For management, he says, that means “more legwork, because it’s easier to give directions and orders. To use influence or authority in ways that have people owning the processes is more involved. But in the long term, the literature suggests increases in both performance and job satisfaction. There will still be the holdouts who say ‘tell me what to do,’ but that’s less effective.”
And yet, there are limits to the ability of power-sharing to get some things done, Bucher noted.
“Absolutely—you still have to have that person in charge, the decision-makers who are providing opportunities for voice and engagement. If they use that influence well, they get to the same result anyway. If not, then it’s a coaching moment where they make the decision anyway, and have developed their folks to do better the next time.”
Power exercised in the business world has not always been confined to business administration. Think about Kansas City a little more than a century ago: names like William Rockhill Nelson, R.A. Long, J.C. Nichols and William T. Kemper succeeded spectacularly in business, but also played outsized roles in building a city they considered worthy of such successful enterprises. We live today with amenities they helped create, and in some ways, continue to harvest the benefits of an entrepreneurial culture they inspired.
But does a changing power construct in business today imply changes for the way power brokers of capitalism today drive the community forward?
“I think so, but I haven’t seen research to that effect,” Bucher said. “It would be interesting if someone looked into that, the cultural impact of that. But our work influences our day-to-day lives, and as work changes, so will the surrounding community. The whole notion of time management and efficiency, the assembly-line model, maximizing worker productivity—we saw all of that bleed into communities and family lives, and people started organizing themselves in a similar fashion. So the idea of shared power, or somewhat equal voice, carries over into community organizations.”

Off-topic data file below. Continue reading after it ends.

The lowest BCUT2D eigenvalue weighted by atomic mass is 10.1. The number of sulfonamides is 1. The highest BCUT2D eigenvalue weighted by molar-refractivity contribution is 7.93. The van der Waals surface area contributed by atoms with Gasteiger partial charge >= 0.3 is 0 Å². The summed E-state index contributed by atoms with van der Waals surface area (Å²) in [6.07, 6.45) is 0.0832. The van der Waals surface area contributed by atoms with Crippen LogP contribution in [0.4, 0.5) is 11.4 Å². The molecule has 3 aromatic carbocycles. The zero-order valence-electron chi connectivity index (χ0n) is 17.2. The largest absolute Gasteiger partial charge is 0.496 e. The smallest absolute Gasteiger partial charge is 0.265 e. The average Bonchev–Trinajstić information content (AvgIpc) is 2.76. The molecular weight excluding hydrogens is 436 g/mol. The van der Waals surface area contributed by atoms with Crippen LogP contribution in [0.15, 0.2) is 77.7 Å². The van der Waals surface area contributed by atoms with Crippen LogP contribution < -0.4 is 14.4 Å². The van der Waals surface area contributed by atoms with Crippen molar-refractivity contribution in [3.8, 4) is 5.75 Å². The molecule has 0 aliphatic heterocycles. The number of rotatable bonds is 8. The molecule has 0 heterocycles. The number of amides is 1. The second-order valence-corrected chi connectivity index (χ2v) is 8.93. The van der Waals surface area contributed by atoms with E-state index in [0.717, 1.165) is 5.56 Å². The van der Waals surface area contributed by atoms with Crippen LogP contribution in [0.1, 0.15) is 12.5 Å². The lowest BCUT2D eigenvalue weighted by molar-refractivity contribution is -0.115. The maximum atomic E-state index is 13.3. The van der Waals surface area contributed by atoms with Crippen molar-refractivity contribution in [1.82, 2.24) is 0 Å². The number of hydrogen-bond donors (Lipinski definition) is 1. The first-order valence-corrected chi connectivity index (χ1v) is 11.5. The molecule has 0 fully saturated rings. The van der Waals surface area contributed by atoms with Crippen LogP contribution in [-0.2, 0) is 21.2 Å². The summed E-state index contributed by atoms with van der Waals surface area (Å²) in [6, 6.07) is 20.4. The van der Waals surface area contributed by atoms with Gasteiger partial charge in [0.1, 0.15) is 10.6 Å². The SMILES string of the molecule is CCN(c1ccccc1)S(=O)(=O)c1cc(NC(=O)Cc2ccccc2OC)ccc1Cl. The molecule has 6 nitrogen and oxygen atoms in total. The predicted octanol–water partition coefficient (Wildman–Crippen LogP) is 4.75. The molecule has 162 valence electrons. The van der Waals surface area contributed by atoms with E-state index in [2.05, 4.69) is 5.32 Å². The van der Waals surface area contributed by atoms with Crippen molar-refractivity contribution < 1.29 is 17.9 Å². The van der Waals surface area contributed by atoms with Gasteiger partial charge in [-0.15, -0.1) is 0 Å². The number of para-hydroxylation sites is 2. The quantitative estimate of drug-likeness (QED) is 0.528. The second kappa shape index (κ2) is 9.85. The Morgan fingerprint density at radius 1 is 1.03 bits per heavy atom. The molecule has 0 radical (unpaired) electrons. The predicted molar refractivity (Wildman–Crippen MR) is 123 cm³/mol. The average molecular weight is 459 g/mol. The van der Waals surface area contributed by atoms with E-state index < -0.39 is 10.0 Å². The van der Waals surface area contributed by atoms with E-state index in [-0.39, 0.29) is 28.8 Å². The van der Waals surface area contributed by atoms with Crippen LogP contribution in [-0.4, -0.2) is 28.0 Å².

There remains today a need for that kind of business influence on civic agenda-setting, he said, “but it looks a little different today. Look at what the folks at Cerner do; I think they have a heavy influence on the public sector, and I see their influence not just in higher education, but in other community efforts. It’s still there, and I think that’s important.”
If power from the business community is changing, even ebbing in its influence, is it because the growth of government has instilled in us an acceptance that the public sector should be the primary force to put forth a civic vision?
“You know, when Sarah Chandler Coates came to this city in the 1850s, she didn’t like it here,” DiPadova-Stocks
said of one of Kansas City’s earliest civic whirlwinds. “You look to examples of people moving from the coast to the frontier with little civic infrastructure and building things. I see them as remarkable examples.
“But the role of government, in my view, is that we have so many issues today, we all need to work together. There are some things government simply cannot do. But there are some that non-profits can’t do, but need the support of government,” she said. “And there are some things business can’t do. But I have a problem-based view, not a sector-based view. To me, it’s all hands on deck to improve a whole community.”
In that sense, then, it might be true that power really does work best when it’s shared. But that’s in the current business, civic and social climate. Whether that’s the case a century from now—well, most of us will never know.